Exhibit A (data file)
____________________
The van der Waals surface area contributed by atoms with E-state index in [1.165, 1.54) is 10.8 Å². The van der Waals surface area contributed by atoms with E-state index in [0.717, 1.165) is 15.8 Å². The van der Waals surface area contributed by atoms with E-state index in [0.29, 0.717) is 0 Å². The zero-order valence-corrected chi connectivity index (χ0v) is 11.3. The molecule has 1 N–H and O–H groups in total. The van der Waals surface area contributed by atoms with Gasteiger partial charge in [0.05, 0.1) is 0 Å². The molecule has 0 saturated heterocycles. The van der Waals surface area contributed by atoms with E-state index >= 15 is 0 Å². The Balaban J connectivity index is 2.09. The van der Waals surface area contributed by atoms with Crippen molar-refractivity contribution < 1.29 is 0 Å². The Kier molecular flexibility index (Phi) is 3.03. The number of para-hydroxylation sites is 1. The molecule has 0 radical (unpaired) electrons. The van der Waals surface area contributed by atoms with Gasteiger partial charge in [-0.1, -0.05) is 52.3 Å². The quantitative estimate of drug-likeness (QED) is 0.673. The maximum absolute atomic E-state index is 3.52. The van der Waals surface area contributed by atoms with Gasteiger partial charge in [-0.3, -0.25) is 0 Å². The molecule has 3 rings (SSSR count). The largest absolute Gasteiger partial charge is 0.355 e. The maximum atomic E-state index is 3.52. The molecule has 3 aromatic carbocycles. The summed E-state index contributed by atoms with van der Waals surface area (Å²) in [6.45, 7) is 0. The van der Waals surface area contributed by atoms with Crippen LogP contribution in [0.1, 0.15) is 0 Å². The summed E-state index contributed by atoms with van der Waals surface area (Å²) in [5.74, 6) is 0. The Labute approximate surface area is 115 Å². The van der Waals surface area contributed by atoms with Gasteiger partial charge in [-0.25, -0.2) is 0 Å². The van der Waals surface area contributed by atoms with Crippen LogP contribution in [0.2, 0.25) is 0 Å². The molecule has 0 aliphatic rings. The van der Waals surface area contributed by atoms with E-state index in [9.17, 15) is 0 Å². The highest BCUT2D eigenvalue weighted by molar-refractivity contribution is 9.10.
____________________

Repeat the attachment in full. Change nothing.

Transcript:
The van der Waals surface area contributed by atoms with E-state index in [1.165, 1.54) is 10.8 Å². The van der Waals surface area contributed by atoms with E-state index in [0.717, 1.165) is 15.8 Å². The van der Waals surface area contributed by atoms with E-state index in [0.29, 0.717) is 0 Å². The zero-order valence-corrected chi connectivity index (χ0v) is 11.3. The molecule has 1 N–H and O–H groups in total. The van der Waals surface area contributed by atoms with Gasteiger partial charge in [0.05, 0.1) is 0 Å². The molecule has 0 saturated heterocycles. The van der Waals surface area contributed by atoms with E-state index >= 15 is 0 Å². The Balaban J connectivity index is 2.09. The van der Waals surface area contributed by atoms with Crippen molar-refractivity contribution < 1.29 is 0 Å². The Kier molecular flexibility index (Phi) is 3.03. The number of para-hydroxylation sites is 1. The molecule has 0 radical (unpaired) electrons. The van der Waals surface area contributed by atoms with Gasteiger partial charge in [-0.1, -0.05) is 52.3 Å². The quantitative estimate of drug-likeness (QED) is 0.673. The maximum absolute atomic E-state index is 3.52. The van der Waals surface area contributed by atoms with Gasteiger partial charge in [-0.3, -0.25) is 0 Å². The molecule has 3 rings (SSSR count). The largest absolute Gasteiger partial charge is 0.355 e. The maximum atomic E-state index is 3.52. The molecule has 3 aromatic carbocycles. The summed E-state index contributed by atoms with van der Waals surface area (Å²) in [6.45, 7) is 0. The van der Waals surface area contributed by atoms with Crippen LogP contribution in [0.1, 0.15) is 0 Å². The summed E-state index contributed by atoms with van der Waals surface area (Å²) in [5.74, 6) is 0. The Labute approximate surface area is 115 Å². The van der Waals surface area contributed by atoms with Gasteiger partial charge in [-0.25, -0.2) is 0 Å². The van der Waals surface area contributed by atoms with Crippen LogP contribution in [0.2, 0.25) is 0 Å². The molecule has 0 aliphatic rings. The van der Waals surface area contributed by atoms with E-state index in [9.17, 15) is 0 Å². The highest BCUT2D eigenvalue weighted by molar-refractivity contribution is 9.10.